Dear Senator Cruz,
I’ve read your recent letter to Senate Majority Leader McConnell stating your intention to block any vote on a nominee for the Supreme Court until next year. You and your fellow Republicans refer to this commitment as an “exercise of constitutional power” designed to “protect the will of the American people.”
since the American people elected President Obama twice by wide margins;
since we voters understood at the time that there was a high probability there would be a Supreme Court appointment during his term;
since “a full and robust debate” is exactly what this constitutional process is designed to produce,
then please know that “the American people” already have made our will perfectly clear: we want President Obama to choose the next justice for the Supreme Court.
The American people want you and other Senators to receive the President’s nominee respectfully. We want you to offer fair hearings. We want you to advise and consent based on the merits of the nominee, not on your particular pet ideologies. THIS is the “constitutional power” entrusted to you.
Our Founders created this impressive document in the midst of great debate and diversity. It represents a commitment to the principles of compromise and collaboration. It models a wise, ongoing approach of respectful negotiation between strong differences of opinion. Its spirit of e pluribus unum sets the stage well for our life together as an increasingly diverse community.
When you refuse compromise and collaboration, you dishonor the spirit of the Constitution.
When you elevate the preferences of one group of Americans over the “common good” of all Americans, you dishonor the spirit of the Constitution.
When you allow your particular sectarian understandings to close your mind to the wider wisdom of your fellow Americans, you dishonor the spirit of the Constitution.
When you misrepresent the tradition of “advising and consenting” during election years and attempt to deceive the American people on this matter, you dishonor the spirit of the Constitution.
When you disrespect the office of President of the United States, you dishonor the spirit of the Constitution.
Claiming “constitutional authority” to thus dishonor the very Constitution you purport to serve is an especially grievous fiction.
As you know, I am a Christian theologian and pastor, not a constitutional scholar. But since I am one of your constituents from Texas, I am bold to speak out. I have spent much of my life negotiating with various religious people who act as if their particular interpretation of what is “right” should take precedence over anyone else’s equally valid opinion. This self-righteous attitude has damaged countless communities of faith.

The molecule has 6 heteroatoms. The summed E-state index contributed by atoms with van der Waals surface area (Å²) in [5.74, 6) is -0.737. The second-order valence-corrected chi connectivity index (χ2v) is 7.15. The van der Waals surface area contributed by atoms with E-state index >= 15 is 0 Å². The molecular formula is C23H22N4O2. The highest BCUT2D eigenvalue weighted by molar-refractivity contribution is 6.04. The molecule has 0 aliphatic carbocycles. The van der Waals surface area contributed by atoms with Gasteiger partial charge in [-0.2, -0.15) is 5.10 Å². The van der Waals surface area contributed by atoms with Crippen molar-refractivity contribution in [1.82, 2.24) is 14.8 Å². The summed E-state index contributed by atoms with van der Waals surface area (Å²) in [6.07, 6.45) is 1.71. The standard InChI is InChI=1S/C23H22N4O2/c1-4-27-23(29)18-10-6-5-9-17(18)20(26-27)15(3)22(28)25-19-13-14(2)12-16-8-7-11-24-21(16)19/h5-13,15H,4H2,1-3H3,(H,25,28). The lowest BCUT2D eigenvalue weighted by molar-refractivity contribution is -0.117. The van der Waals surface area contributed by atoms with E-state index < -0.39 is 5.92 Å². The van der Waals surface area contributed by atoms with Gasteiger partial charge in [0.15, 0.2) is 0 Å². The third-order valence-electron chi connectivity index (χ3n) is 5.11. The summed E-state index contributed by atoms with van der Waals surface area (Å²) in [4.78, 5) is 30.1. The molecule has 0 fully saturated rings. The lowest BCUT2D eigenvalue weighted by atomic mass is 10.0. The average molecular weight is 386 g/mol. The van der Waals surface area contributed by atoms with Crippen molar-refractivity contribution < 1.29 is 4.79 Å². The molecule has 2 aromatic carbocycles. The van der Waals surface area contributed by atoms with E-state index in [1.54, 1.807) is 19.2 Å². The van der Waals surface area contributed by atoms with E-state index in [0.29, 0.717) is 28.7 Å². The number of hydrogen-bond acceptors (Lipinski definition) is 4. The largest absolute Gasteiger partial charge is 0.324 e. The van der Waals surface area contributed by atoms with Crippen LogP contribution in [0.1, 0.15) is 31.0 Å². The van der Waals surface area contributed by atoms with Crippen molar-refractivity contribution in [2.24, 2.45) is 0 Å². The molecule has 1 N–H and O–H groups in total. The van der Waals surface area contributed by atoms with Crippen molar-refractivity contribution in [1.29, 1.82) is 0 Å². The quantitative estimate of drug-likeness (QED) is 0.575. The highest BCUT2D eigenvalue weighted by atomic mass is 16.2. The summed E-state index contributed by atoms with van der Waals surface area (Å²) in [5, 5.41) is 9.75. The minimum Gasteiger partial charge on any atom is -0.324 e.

If I, as a pastoral leader, were to push through my own “righteous” agenda instead of listening to and respecting the varied perspectives of other faithful people within my congregation, that would be a significant breach of pastoral ethics. Not to mention short sighted and fool hardy. No matter how “right” we might believe ourselves to be, living together within any community demands humility and sometimes a willingness to yield personal “rights” for the good of the whole.
Senator Cruz, instead of using intransigence as a badge of honor; instead of boasting about your refusal to compromise and celebrating your obstructionist approaches, I urge you to respect the wide wisdom of the American people and to honor the constitutional process our Founders have put into place.
Your “constitutional authority” to “advice and consent” is to be done in the name of the American people.
Please listen to us. ALL of us.
Rev. Charlotte Vaughan Coyle
Senator Cruz’s press release states: “For 80 years it has been the practice that the Senate has not confirmed any nomination made during an election year, and we shouldn’t make an exception now.”
See these two excellent SCOTUS blogs that take issue with his claim. These are helpful essays that offer more discussion about the American history of advising and consenting on Supreme Court nominees during presidential election years.
Amy Howe, Supreme Court vacancies in presidential election years, SCOTUSblog (Feb. 13, 2016, 11:55 PM), http://www.scotusblog.com/2016/02/supreme-court-vacancies-in-presidential-election-years/
Michael Gerhardt, Getting the Senate’s responsibilities on Supreme Court nominations right, SCOTUSblog (Mar. 9, 2016, 11:10 AM), http://www.scotusblog.com/2016/03/getting-the-senates-responsibilities-on-supreme-court-nominations-right/
Charlotte Vaughan Coyle lives in Paris TX and blogs about intersections of faith, culture and politics on her website and Intersections Facebook page. She frequently shares her thoughts with Coffee Party USA as a regular volunteer.